336 The History of Wake Forest
losing in the NCAA regional playoffs to Richmond.
The men’s tennis team broke into the top twenty-
five nationally for the first time in its history, reach-
ing number 22 in late March after a 10–1 start.
Men and women’s club crew teams were
formed, and both had success. The men’s team won
a set of medals at a regatta in Washington, D.C.,
and the women’s team won the novice division at
the West Virginia Governor’s Cup. The teams were
coached by Sam Williamson, captain of the men’s
team, and Ben Cook, who had rowed for Clemson
for four years. The women’s team captain was Jill
Coleman. Combined, they had about twenty-five
members and practiced on Salem Lake.
The volleyball team finished with a 20–11
record (10–7 in the ACC). Seniors Maso de Moya and Margaret Davidson earned all-
ACC honors and were selected for the first and second teams, respectively.
In women’s tennis, junior Bea Bielik won the NCAA singles title in spring 2002 to
become the first Wake Forest female athlete to win a national title. She was also named
the ACC Female Athlete of the Year in July 2002, the first time a Wake Forest woman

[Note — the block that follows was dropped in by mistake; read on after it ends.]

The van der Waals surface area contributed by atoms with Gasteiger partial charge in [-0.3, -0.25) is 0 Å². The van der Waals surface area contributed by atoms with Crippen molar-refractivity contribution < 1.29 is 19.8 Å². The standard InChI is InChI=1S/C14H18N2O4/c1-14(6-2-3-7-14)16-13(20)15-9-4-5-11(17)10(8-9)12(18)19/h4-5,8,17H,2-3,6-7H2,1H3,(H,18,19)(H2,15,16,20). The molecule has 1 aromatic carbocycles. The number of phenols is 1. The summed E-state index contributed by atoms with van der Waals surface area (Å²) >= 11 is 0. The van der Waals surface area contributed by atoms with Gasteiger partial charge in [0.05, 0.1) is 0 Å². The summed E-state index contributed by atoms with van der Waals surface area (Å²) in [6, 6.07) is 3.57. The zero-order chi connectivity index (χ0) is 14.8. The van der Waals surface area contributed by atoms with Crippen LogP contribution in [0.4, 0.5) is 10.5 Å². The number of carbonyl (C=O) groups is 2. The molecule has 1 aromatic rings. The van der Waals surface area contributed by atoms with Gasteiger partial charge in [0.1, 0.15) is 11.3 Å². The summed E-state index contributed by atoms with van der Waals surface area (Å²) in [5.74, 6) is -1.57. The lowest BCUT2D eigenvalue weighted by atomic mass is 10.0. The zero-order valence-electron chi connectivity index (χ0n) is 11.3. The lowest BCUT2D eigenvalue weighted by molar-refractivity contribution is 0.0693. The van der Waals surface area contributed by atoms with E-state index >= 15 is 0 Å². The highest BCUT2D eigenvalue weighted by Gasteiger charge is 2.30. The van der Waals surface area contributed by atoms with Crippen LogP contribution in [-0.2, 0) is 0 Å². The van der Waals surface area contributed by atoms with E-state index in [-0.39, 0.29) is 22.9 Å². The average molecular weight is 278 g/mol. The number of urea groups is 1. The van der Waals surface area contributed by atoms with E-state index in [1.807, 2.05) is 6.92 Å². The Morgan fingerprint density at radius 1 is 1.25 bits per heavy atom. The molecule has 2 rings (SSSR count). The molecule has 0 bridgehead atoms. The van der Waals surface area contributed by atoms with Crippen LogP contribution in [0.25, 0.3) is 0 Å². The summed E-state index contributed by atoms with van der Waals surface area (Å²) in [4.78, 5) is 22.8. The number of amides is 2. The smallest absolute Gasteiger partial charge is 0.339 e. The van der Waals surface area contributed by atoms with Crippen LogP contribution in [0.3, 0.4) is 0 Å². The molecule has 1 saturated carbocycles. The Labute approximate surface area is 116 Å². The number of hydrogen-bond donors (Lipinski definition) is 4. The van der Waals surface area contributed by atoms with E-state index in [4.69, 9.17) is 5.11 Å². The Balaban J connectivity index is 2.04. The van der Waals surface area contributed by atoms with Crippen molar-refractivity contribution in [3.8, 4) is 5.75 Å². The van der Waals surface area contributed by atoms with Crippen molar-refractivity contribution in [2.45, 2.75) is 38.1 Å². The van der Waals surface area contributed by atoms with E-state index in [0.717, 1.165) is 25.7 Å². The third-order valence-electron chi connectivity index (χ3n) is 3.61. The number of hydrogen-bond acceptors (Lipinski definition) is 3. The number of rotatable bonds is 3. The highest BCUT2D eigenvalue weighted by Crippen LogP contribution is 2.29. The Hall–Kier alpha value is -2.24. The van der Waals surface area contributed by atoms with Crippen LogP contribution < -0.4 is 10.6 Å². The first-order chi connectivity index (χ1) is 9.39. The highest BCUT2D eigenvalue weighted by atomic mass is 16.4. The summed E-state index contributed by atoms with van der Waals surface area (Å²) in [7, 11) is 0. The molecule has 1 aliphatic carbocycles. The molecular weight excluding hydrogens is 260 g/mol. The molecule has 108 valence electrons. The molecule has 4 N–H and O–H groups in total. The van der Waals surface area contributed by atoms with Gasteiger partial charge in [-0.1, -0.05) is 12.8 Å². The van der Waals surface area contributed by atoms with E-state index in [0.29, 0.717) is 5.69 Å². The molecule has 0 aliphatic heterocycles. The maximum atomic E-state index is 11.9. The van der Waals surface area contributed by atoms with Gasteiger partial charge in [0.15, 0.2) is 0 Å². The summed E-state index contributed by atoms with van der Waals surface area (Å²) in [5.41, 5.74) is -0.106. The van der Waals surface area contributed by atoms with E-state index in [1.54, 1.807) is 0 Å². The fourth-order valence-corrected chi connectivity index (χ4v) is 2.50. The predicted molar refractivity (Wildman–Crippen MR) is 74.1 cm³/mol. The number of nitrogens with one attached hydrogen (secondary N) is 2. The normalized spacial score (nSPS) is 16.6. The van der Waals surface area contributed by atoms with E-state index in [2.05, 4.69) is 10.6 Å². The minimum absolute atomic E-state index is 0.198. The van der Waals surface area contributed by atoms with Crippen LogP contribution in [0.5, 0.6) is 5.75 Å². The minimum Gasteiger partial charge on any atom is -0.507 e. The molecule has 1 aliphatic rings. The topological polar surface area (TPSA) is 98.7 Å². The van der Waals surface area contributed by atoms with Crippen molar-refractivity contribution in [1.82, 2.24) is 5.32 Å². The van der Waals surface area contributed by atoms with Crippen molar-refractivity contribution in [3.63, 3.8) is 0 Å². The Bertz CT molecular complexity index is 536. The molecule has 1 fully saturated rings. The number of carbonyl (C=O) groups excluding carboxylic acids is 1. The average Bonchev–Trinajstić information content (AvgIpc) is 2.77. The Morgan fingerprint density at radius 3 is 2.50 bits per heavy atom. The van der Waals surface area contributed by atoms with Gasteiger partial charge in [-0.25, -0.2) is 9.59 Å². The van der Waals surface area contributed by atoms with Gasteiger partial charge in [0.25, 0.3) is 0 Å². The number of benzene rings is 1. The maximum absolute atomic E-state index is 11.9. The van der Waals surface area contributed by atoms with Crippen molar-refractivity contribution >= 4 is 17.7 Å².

had won. Bielik was given the Marge Crisp Award as the top female athlete at Wake
Forest. She teamed with Janet Bergman to win doubles titles in many tournaments
over the year as well, and they came in second in the NCAA doubles competition.
Dianne Dailey was selected LPGA Coach of the Year, while head men’s track and
field coach Noel Ruebel resigned and was replaced by Gary Sievers. Seniors Rachel
Burns (women’s track) and Maren Haus (tennis) received the ACC’s Jim Weaver
Award, recognizing exceptional achievement on the field and in the classroom.
Nathan Sisco, a junior, won the 2001 individual ACC cross country championship.
He was only the second Deacon to do so. Later in year, Sisco and teammate Chris
Estwanik qualified for the NCAA championships.
In addition to student-athlete achievements, Doug and Elizabeth Manchester
made a substantial monetary contribution to Wake Forest, and the Athletic Center,
built in 1979, was renamed in their honor to become known as the Manchester Ath-
letic Center.
The Arts
The University’s Writers Reading series began on October 11 with a poetry reading
by Carl Phillips. Other participants included novelist Julie Edelson (English, MALS);
poet, scholar, and journalist Ted Genoways; and novelist and Duke University English
Professor Joe Ashby Porter. The University Theatre produced John Guare’s The House
of Blue Leaves; William Shakespeare’s A Midsummer Night’s Dream; Sam Shepard’s
A Lie of the Mind; and Frances Hodgson Burnett’s The Secret Garden. The Anthony
Aston Players performed All in the Timing, a one-act play by David Ives, and The Boys
Next Door by Tom Griffin in the Ring Theatre.
Jay Banks (’74, MBA ’76)
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